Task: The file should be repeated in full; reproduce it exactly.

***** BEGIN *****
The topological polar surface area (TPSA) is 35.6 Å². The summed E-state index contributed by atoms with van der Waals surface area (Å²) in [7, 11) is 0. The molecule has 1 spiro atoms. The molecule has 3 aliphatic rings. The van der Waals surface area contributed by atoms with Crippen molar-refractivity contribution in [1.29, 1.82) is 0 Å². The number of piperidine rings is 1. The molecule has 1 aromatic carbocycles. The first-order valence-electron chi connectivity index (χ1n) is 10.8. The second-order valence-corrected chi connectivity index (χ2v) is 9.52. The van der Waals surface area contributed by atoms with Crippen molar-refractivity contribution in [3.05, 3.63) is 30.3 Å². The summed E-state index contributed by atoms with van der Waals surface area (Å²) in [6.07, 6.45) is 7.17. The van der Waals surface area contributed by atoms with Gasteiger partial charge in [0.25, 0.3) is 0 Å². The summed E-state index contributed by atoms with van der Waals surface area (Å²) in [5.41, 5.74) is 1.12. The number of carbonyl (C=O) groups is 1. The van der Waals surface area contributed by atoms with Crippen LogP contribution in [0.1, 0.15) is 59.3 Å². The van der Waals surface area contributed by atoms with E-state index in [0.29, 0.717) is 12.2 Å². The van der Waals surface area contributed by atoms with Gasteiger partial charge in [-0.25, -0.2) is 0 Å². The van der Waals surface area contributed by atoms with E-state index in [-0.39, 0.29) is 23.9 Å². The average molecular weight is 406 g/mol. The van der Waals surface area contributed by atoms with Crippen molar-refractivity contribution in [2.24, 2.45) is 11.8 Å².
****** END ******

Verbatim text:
The topological polar surface area (TPSA) is 35.6 Å². The summed E-state index contributed by atoms with van der Waals surface area (Å²) in [7, 11) is 0. The molecule has 1 spiro atoms. The molecule has 3 aliphatic rings. The van der Waals surface area contributed by atoms with Crippen molar-refractivity contribution in [1.29, 1.82) is 0 Å². The number of piperidine rings is 1. The molecule has 1 aromatic carbocycles. The first-order valence-electron chi connectivity index (χ1n) is 10.8. The second-order valence-corrected chi connectivity index (χ2v) is 9.52. The van der Waals surface area contributed by atoms with Crippen molar-refractivity contribution in [3.05, 3.63) is 30.3 Å². The summed E-state index contributed by atoms with van der Waals surface area (Å²) in [6.07, 6.45) is 7.17. The van der Waals surface area contributed by atoms with Gasteiger partial charge in [0.25, 0.3) is 0 Å². The summed E-state index contributed by atoms with van der Waals surface area (Å²) in [5.41, 5.74) is 1.12. The number of carbonyl (C=O) groups is 1. The van der Waals surface area contributed by atoms with Crippen LogP contribution in [0.1, 0.15) is 59.3 Å². The van der Waals surface area contributed by atoms with E-state index in [0.29, 0.717) is 12.2 Å². The van der Waals surface area contributed by atoms with Gasteiger partial charge in [-0.25, -0.2) is 0 Å². The van der Waals surface area contributed by atoms with E-state index in [-0.39, 0.29) is 23.9 Å². The average molecular weight is 406 g/mol. The van der Waals surface area contributed by atoms with Crippen molar-refractivity contribution in [2.24, 2.45) is 11.8 Å².